3 MIN. DE LECTURA
* Media reports say government mulls 20 trln yen package
* Oil shares, exporter stocks lead gains
* Topix hits 6-week high
By Ayai Tomisawa
TOKYO, July 21 (Reuters) - Japan's Nikkei share average rose to a seven-week high on Thursday morning, buoyed by gains in Wall Street and a weaker yen, and fresh expectations of large stimulus measures from the government lifted risk appetite.
The Nikkei rose 1.4 percent to 16,908.25 in midmorning trade after reaching as high as 16,938.96, the highest since June 1.
Several media such as Mainichi Shimbun and Kyodo News Agency reported that the Japanese government is to compile a stimulus package of at least 20 trillion yen to help the economy emerge from deflation and fend off possible adverse effects of Brexit.
"What the market wants now is both fiscal and monetary policy and such expectations are getting higher," said Hikaru Sato, a senior technical analyst at Daiwa Securities.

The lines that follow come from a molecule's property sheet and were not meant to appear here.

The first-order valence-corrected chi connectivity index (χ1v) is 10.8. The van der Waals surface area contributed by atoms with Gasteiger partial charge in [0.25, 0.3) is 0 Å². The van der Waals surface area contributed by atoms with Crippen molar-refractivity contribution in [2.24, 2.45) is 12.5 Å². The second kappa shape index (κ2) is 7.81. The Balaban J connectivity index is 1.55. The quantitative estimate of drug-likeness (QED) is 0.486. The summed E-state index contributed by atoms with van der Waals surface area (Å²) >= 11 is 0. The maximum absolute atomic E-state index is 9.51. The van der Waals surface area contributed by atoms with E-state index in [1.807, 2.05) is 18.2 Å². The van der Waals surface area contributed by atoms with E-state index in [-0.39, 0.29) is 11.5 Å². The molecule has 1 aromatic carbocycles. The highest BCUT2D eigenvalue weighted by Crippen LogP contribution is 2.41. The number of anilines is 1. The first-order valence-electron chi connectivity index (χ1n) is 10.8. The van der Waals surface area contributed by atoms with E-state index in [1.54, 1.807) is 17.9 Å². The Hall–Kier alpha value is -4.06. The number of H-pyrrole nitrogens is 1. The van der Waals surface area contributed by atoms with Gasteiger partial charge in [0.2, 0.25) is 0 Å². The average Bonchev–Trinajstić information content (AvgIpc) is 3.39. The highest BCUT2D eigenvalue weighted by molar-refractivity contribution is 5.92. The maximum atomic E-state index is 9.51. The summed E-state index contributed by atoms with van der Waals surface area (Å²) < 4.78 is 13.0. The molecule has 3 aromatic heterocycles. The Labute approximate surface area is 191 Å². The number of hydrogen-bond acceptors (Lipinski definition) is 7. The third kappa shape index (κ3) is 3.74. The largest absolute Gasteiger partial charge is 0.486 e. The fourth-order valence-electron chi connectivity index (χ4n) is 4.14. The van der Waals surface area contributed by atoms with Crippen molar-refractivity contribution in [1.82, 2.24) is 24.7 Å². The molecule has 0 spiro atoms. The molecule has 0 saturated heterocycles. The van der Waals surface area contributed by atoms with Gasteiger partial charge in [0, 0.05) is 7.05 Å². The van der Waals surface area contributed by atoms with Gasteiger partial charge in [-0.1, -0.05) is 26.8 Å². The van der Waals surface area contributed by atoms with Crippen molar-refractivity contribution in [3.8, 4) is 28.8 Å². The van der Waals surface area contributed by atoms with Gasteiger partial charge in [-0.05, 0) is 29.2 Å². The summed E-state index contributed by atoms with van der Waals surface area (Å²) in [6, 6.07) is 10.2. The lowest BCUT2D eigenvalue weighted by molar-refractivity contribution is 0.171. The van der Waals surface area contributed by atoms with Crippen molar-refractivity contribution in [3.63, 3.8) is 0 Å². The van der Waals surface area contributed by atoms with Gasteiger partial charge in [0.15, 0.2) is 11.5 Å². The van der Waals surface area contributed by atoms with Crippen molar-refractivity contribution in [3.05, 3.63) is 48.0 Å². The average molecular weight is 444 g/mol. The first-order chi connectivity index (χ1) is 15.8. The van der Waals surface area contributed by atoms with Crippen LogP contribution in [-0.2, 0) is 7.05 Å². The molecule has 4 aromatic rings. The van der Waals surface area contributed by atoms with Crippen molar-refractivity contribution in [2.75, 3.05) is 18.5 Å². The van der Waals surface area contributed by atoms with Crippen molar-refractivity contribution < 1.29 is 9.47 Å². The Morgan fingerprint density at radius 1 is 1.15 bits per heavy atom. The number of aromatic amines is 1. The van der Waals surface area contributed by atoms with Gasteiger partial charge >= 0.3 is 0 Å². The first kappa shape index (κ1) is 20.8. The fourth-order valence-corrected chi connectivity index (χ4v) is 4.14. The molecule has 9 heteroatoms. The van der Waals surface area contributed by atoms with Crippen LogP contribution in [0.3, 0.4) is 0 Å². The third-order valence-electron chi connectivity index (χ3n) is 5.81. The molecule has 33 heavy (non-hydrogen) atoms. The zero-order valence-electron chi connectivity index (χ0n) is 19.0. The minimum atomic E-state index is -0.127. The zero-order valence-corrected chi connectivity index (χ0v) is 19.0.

A Reuters poll showed 85 percent of analysts expect the Bank Of Japan to ease on July 29, alongside the fiscal spending boost Prime Minister Shinzo Abe is set to announce this month.
The S&P 500 and Dow industrials set fresh records, triggering buying while a recovery in crude oil prices also helped mining stocks.
The mining sector was the best performer on the board, surging 3.8 percent. Inpex Corp soared 4.0 percent and Japan Petroleum Exploration jumped 4.3 percent.
Exporters also staged a rally as the dollar climbed to a six-week peak against the safe-haven yen. Toyota Motor Corp rose 1.6 percent and Honda Motor Co surged 4.3 percent.
On the other hand, defensive stocks languished, with food and land transport counters underperforming the market. Kewpie dropped 1.3 percent and Ajinomoto Co shed 0.3 percent. East Japan Railway Co shed 1.5 percent and West Japan Railway Co declined 1.0 percent.
The broader Topix gained 0.8 percent to 1,341.13 after touching a six-week high of 1,347.24.
The JPX-Nikkei Index 400 advanced 0.8 percent to 12,046.80. (Reporting by Ayai Tomisawa; Editing by Eric Meijer)